Longevity is a goal most of us strive for, and in most of our minds the keys to accomplishing this consists of being happy, eating healthy, and not stressing too much. However, it appears that these common assumptions made by people are in fact wrong. In a recent article published by Science Daily (which can be found here), they reported the findings of a twenty year study about longevity and the results are not what we would expect.

Image from: http://ngm.nationalgeographic.com/ngm/0511/feature1/index.html

The study, which is called “The Longevity Project”, was conducted by a group of scientists at the University of California, Riverside (UCR). These scientists examined, and refined previously collected data by Stanford University. The data which was initiated back in 1921, documented the lives of over 1500 children as they grew, starting from the age of ten. The children were studied throughout their lives, and information regarding family histories, relationships, hobbies, pet ownership, job success, education levels, military service, and numerous other details were collected. The scientists at UCR discovered many similarities in the data and they concluded that personality characteristics and social relations from childhood can predict one’s risk of dying decades later.

On average, it was discovered that test subjects who were the most cheerful and had the best sense of humor as kids lived shorter lives. While, individuals that were most prudent and persistent stayed the healthiest and lived the longest. This is definitely counterintuitive to what most people think. It appears that the subjects that were cheerful as kids tended to take more risks with their health across the years, hence risky or dangerous activities shortened the lives of many. Those that were prudence and persistence on the other hand, often developed many important and beneficial habits throughout their lives. The scientists found out that happiness is not a cause of good health, but instead happiness and health are related because they have common roots.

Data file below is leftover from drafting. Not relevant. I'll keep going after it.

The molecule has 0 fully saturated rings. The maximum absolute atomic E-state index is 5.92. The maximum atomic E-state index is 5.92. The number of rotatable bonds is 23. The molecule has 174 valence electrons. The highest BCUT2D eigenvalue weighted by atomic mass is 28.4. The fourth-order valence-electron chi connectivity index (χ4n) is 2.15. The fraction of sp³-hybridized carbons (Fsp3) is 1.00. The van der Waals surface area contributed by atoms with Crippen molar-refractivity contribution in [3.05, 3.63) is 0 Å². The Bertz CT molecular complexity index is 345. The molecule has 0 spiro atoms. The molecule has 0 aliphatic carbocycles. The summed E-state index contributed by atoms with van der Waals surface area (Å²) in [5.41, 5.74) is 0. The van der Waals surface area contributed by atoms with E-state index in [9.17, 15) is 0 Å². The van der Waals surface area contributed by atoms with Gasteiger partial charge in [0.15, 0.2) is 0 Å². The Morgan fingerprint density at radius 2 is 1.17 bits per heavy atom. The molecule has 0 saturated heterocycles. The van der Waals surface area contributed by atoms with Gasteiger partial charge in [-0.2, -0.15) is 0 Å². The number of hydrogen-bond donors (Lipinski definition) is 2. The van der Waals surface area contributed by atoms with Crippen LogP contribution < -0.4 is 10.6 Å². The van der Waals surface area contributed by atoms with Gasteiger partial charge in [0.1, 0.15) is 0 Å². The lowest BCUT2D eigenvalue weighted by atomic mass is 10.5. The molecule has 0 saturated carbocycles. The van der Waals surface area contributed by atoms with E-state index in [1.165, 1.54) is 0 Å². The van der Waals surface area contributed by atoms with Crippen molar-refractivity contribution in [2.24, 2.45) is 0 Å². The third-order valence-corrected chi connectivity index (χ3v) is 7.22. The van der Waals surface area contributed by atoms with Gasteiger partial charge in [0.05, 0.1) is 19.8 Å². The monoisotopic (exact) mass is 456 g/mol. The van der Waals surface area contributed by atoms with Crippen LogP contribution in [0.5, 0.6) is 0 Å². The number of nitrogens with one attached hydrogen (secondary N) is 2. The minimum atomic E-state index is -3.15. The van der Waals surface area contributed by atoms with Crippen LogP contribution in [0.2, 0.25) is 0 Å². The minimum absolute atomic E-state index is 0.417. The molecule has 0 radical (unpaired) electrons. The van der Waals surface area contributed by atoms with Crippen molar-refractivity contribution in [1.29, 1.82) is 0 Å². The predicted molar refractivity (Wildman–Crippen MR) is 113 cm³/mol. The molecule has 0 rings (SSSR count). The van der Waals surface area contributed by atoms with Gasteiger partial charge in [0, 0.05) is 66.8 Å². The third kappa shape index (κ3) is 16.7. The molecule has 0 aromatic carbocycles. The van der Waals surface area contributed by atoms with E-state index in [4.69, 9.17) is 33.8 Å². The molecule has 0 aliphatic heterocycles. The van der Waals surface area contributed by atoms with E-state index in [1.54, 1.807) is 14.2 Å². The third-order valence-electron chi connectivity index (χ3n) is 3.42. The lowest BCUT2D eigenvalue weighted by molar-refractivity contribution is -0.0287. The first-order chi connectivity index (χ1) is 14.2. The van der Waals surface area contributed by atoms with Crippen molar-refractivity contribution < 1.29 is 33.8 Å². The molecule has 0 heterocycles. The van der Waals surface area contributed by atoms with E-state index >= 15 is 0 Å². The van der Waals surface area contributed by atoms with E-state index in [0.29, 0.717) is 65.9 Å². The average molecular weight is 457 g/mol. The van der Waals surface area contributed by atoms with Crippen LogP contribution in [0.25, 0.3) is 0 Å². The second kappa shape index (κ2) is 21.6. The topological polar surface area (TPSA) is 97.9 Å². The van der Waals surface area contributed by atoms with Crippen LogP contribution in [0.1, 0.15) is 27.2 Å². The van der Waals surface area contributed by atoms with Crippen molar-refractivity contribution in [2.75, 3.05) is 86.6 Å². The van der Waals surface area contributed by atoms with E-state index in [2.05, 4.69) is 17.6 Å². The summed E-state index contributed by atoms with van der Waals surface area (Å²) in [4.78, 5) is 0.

Image from: http://www.forbes.com/2002/08/07/0807sport_8.html

Furthermore, some of these intriguing key findings include that marriage may be good for men’s health, but it does not really matter for women. Men who remained in long term marriages generally lived longer than single or divorced men. As well continually productive men and women lived much longer than their more laid-back counterparts. Lastly, people who felt loved and cared for reported a better sense of well-being, but surprisingly it did not help them live longer. The clearest health benefit of social relationships comes from being involved with and helping others. The groups you associate with often determine the type of person you become, healthy or unhealthy.

These results are definitely interesting, and hence we should keep them in mind when we are trying to extend our longevity. In fact, it would probably be beneficial if we started to incorporate some of these findings in to our daily lives. For instance, we should all be more productive, and we should all be more involved. Hopefully in the future, the average life expectancy of people can exceed 100 years old.